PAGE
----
As students and administrators seek anytime, anywhere access to the cloud, higher ed IT teams must face their fears and get to work.
E-mail, text messaging, social media. These are the preferred methods of communicating for today’s students. The question for professors is this: What is the appropriate way to communicate with students?
Some believe that a better learning experience is created when professors engage with students on their preferred platform. Although students would likely agree, what implication does this have for colleges? Is it appropriate for students to have their professors’ cell phone numbers and for professors to be friends with their students on Facebook?
The staff at Lakeland Community College in Kirtland, OH, believes it can be done, as long as there are guidelines.
According to our own 2012 Students and Technology survey, approximately 95% of our students use their cell phones for texting. As educators should we consider accommodating their preferred method of communication in our students-to-instructor communications?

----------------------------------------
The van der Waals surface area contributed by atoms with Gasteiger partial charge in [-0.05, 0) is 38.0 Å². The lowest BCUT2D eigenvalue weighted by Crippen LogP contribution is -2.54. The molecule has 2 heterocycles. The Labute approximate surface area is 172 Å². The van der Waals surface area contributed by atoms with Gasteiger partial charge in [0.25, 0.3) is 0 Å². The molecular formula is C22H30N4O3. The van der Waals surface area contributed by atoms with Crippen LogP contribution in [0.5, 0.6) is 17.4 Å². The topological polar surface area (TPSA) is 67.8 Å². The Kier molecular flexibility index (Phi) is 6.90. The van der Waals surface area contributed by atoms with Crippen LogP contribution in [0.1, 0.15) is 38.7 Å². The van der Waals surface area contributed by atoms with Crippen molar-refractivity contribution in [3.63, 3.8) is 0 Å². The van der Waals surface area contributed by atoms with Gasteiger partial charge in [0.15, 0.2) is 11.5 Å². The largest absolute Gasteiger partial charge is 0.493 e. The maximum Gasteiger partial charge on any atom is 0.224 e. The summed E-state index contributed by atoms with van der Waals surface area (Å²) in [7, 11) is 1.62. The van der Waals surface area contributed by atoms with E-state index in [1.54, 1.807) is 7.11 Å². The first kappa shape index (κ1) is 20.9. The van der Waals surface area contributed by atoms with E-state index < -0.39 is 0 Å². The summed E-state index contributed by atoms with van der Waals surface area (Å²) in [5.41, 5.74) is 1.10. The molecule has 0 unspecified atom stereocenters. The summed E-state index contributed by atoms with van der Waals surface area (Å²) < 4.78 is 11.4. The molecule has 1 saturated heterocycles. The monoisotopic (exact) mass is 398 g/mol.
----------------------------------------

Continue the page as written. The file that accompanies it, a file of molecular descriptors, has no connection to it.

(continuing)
As with other class interactions, students need to know what to expect. I’m not suggesting you be available via text 24-7. However, if you’re going to offer texting as a communication option, be sure to let them know when you will be available and approximately how long they can expect to wait for a response. If you can’t be reached on certain days or after certain hours, let them know what to expect.
But texting isn’t the only platform. Technology is changing many aspects of the traditional classroom, and if we aren’t careful, it can get in the way of pedagogy.
How can professors leverage e-mail, text messaging and social media to communicate with students? And what guidelines should be followed?